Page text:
I've had this happen to me. I paid for some books and the next month I got an alert saying a company had tried to charge my account $20! They'd signed me up for a subscription without me having to confirm it since I'd agreed to the fine print. I honestly think they should do away with the legalese and make it readable to the general public and less lengthy. They do want to cover their hind ends but it's allowing companies to take advantage of people because they don't want to spend literally 2 hours plodding through something that may as well be gibberish.
Sara | 08.24.15 @ 18:32
After some issues my husband and I do better at reading the fine print. Though if it wasnt a sketchy deal the print would not be so fine print.
Angie | 08.24.15 @ 18:37
I agree with Elaine - why not be straightforward? it certainly makes consumers automatically mistrust them if they engage in shady practices of "slipping in scenarios" that would cause a customer to be charged additional fees.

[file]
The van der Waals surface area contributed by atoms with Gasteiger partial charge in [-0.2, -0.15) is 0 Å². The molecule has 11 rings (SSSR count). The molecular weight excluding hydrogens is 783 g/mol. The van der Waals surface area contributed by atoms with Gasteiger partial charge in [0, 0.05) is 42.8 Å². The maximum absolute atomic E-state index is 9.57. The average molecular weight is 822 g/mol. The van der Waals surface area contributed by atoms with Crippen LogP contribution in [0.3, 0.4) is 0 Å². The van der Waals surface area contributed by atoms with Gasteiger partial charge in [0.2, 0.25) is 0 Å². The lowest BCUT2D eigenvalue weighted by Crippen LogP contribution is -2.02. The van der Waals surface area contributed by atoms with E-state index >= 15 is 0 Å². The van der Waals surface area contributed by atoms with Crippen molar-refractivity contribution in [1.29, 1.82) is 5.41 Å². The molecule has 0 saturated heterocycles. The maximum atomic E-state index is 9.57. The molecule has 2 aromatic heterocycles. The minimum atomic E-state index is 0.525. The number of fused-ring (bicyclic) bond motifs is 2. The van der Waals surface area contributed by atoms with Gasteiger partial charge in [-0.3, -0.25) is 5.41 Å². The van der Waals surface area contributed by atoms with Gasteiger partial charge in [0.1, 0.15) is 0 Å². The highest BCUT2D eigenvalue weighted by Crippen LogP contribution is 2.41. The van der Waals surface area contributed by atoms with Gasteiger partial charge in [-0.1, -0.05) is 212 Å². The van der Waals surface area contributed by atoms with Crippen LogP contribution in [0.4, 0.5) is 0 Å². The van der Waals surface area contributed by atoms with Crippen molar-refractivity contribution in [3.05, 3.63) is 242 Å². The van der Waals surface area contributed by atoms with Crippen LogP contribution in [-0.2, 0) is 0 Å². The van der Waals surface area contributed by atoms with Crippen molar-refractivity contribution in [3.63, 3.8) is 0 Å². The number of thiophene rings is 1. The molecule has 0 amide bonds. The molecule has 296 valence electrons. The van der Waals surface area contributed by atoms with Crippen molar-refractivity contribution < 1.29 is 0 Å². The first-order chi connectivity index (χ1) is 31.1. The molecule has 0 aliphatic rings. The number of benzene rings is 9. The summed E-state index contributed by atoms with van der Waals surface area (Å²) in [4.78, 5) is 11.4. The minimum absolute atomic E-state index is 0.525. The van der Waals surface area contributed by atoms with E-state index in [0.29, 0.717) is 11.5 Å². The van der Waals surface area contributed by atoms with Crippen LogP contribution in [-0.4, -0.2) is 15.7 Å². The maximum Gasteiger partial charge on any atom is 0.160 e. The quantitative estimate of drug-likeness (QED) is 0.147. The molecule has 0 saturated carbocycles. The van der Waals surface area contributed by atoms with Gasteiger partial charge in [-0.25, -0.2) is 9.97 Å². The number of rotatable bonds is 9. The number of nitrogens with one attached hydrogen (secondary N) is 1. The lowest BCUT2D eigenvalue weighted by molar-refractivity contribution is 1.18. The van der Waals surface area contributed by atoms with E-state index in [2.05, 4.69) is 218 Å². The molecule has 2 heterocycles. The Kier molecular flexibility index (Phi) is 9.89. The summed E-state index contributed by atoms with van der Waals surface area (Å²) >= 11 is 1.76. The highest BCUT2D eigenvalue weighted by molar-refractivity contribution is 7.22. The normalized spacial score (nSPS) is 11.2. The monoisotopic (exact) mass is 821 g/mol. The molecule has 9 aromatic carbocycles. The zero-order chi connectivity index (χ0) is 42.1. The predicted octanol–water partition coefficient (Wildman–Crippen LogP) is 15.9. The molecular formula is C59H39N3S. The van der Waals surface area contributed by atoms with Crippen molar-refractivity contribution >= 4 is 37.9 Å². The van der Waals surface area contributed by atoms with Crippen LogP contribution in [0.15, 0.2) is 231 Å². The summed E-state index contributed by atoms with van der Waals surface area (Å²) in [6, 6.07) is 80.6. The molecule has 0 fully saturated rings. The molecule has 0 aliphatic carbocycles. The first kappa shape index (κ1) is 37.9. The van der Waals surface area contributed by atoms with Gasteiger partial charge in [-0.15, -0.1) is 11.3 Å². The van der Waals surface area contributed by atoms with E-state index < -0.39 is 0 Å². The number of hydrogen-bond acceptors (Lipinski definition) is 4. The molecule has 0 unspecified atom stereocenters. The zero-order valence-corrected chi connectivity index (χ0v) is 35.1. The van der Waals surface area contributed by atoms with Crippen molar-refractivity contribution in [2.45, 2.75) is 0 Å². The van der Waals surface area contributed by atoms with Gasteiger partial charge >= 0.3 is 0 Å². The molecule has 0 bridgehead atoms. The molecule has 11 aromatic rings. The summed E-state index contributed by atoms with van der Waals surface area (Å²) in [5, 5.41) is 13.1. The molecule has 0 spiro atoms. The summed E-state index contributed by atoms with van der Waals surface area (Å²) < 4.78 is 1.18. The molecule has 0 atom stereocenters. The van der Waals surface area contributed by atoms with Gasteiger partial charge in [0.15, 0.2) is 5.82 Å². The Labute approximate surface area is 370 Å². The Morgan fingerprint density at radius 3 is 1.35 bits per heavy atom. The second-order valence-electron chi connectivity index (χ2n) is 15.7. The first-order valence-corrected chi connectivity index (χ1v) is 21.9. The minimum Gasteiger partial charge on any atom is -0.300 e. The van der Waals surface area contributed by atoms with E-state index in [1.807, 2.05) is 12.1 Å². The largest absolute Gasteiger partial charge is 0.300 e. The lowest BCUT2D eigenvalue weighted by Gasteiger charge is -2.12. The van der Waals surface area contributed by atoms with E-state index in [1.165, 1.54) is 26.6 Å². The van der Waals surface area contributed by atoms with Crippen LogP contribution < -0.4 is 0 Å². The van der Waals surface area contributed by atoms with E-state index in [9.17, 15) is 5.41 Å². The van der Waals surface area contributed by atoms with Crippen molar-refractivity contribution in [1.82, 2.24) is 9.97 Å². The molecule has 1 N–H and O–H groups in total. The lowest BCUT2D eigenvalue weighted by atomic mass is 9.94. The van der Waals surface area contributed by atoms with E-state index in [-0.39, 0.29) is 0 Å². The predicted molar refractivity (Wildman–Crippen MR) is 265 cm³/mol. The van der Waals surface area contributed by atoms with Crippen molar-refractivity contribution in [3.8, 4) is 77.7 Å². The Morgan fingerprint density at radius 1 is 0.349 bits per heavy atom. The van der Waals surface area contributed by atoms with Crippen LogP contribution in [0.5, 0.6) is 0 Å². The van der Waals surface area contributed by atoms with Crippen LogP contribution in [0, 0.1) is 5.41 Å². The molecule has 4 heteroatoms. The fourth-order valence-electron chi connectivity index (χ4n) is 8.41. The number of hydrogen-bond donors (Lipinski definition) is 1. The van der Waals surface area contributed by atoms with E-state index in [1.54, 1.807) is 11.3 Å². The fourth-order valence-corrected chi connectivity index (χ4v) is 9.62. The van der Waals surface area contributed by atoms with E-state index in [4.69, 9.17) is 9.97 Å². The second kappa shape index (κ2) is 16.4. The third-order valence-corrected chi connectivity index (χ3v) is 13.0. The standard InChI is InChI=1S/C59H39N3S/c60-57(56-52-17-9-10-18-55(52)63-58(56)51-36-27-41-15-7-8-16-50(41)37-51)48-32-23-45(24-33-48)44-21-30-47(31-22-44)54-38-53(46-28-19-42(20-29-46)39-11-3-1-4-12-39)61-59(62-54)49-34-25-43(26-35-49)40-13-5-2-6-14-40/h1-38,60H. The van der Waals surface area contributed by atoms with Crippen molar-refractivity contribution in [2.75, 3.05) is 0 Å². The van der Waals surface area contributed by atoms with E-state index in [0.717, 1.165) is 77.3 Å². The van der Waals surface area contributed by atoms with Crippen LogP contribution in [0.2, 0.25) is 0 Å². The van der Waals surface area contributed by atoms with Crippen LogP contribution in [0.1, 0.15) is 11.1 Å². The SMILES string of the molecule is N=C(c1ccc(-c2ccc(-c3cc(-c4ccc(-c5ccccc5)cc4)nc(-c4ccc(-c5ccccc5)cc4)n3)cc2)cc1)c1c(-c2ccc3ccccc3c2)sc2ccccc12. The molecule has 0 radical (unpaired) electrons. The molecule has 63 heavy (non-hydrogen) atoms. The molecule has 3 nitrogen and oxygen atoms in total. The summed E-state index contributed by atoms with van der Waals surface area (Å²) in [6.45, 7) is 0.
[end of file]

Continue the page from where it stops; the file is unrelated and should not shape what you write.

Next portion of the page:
Britt | 08.24.15 @ 18:38
I think most companies will put little things in the fine print simply because they know a majority of people do not read it
Rindy | 08.24.15 @ 18:39
I hate fine print and reading it, just be straight up with me and I will do the some for you. If there is too much fine print I tend to leave and not participate.
Vaughn | 08.24.15 @ 18:42
I sometimes try to glance over the fine print but in all honesty I wish people could just be honest.
Erin | 08.24.15 @ 18:53
I guess companies can't lay it all out in the open instead of hiding things in the fine print because then they wouldn't have as much business.
Jo Ann | 08.24.15 @ 18:57
Great article, Best part is if you have to call for clarification of the document and they don't help you grasp what you are signing is you might not want to do business with them. I have called before, and never had a problem, but if i had I would have not done business with them.
Andrea | 08.24.15 @ 19:00